Patsalos, P. N. (2013). Drug interactions with the newer antiepileptic drugs (AEDs)--part 1: pharmacokinetic and pharmacodynamic interactions between AEDs. Clinical Pharmacokinetics, 52(11), pp. 927-66. doi:10.1007/s40262-013-0087-0.
Patsalos PN. Drug Interactions With the Newer Antiepileptic Drugs (AEDs)--part 1: Pharmacokinetic and Pharmacodynamic Interactions Between AEDs. Clin Pharmacokinet. 2013;52(11):927-66. PubMed PMID: 23784470.
* Article titles in AMA citation format should be in sentence-case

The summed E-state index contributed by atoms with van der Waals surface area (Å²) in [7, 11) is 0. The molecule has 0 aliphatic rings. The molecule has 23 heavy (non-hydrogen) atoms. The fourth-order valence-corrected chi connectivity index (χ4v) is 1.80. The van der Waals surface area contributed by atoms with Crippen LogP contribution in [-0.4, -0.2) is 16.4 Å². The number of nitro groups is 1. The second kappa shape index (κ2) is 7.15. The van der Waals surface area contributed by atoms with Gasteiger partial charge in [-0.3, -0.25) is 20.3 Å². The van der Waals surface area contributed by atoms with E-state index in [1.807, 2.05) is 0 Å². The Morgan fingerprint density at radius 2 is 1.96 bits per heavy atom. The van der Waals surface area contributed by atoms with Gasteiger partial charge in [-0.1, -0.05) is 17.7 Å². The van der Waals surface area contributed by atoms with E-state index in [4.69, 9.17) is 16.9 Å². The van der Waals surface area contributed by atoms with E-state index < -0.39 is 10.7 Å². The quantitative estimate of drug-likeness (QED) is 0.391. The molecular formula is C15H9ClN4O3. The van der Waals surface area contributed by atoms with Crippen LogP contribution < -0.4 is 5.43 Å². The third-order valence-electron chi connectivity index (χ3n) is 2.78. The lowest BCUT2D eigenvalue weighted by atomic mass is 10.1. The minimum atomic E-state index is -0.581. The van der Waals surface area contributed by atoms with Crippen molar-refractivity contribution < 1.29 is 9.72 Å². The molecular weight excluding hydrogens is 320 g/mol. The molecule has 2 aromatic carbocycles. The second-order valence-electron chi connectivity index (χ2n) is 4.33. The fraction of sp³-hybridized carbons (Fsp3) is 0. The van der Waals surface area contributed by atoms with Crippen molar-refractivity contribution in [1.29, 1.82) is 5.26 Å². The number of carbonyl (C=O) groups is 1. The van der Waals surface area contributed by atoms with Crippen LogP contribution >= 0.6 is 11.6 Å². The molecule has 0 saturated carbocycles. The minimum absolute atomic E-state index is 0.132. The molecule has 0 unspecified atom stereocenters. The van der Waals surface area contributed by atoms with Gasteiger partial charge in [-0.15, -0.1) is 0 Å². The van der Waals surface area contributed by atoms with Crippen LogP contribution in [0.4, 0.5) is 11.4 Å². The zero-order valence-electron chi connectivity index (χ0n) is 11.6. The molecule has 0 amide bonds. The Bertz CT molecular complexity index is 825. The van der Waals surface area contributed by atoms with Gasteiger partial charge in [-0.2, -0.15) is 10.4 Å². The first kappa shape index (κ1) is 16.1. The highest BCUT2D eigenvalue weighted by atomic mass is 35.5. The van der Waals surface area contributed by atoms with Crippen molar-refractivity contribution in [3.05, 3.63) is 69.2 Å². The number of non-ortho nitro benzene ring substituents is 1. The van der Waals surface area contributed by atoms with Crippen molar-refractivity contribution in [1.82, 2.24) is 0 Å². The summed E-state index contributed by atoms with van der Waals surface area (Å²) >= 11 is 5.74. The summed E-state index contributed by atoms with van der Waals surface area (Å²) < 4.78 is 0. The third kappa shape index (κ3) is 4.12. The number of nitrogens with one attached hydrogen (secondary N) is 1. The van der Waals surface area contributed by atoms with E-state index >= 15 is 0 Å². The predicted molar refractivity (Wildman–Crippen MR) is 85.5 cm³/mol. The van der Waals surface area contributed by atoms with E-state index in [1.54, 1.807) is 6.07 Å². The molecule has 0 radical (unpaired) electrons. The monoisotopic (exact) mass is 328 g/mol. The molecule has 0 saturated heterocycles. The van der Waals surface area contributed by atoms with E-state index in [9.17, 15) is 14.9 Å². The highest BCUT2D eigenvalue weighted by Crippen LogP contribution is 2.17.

TY - JOUR T1 - Drug interactions with the newer antiepileptic drugs (AEDs)--part 1: pharmacokinetic and pharmacodynamic interactions between AEDs. A1 - Patsalos,Philip N, PY - 2013/6/21/entrez PY - 2013/6/21/pubmed PY - 2014/6/11/medline SP - 927 EP - 66 JF - Clinical pharmacokinetics JO - Clin Pharmacokinet VL - 52 IS - 11 N2 - Since 1989 there has been an exponential introduction of new antiepileptic drugs (AEDs) into clinical practice and these include eslicarbazepine acetate, felbamate, gabapentin, lacosamide, lamotrigine, levetiracetam, oxcarbazepine, perampanel, pregabalin, retigabine (ezogabine), rufinamide, stiripentol, tiagabine, topiramate, vigabatrin and zonisamide; 16 in total. Because often the treatment of epilepsy is lifelong, and because patients are commonly prescribed polytherapy with other AEDs, AED interactions are an important consideration in the treatment of epilepsy and indeed can be a major therapeutic challenge. For new AEDs, their propensity to interact is particularly important because inevitably they can only be prescribed, at least in the first instance, as adjunctive polytherapy. The present review details the pharmacokinetic and pharmacodynamic interactions that have been reported to occur with the new AEDs. Interaction study details are described, as necessary, so as to allow the reader to take a view as to the possible clinical significance of particular interactions. The principal pharmacokinetic interaction relates to hepatic enzyme induction or inhibition whilst pharmacodynamic interactions principally entail adverse effect synergism, although examples of anticonvulsant synergism also exist. Overall, the new AEDs are less interacting primarily because many are renally excreted or not hepatically metabolised (e.g. gabapentin, lacosamide, levetiracetam, topiramate, vigabatrin) and most do not (or minimally) induce or inhibit hepatic metabolism. A total of 139 pharmacokinetic interactions between concurrent AEDs have been described. The least pharmacokinetic interactions (n ≤ 5) are associated with gabapentin, lacosamide, tiagabine, vigabatrin and zonisamide, whilst lamotrigine (n = 17), felbamate (n = 15), oxcarbazepine (n = 14) and rufinamide (n = 13) are associated with the most. To date, felbamate, gabapentin, oxcarbazepine, perampanel, pregabalin, retigabine, rufinamide, stiripentol and zonisamide have not been associated with any pharmacodynamic interactions. SN - 1179-1926 UR - https://www.unboundmedicine.com/medline/citation/23784470/Drug_interactions_with_the_newer_antiepileptic_drugs__AEDs___part_1:_pharmacokinetic_and_pharmacodynamic_interactions_between_AEDs_ L2 - https://dx.doi.org/10.1007/s40262-013-0087-0 DB - PRIME DP - Unbound Medicine ER -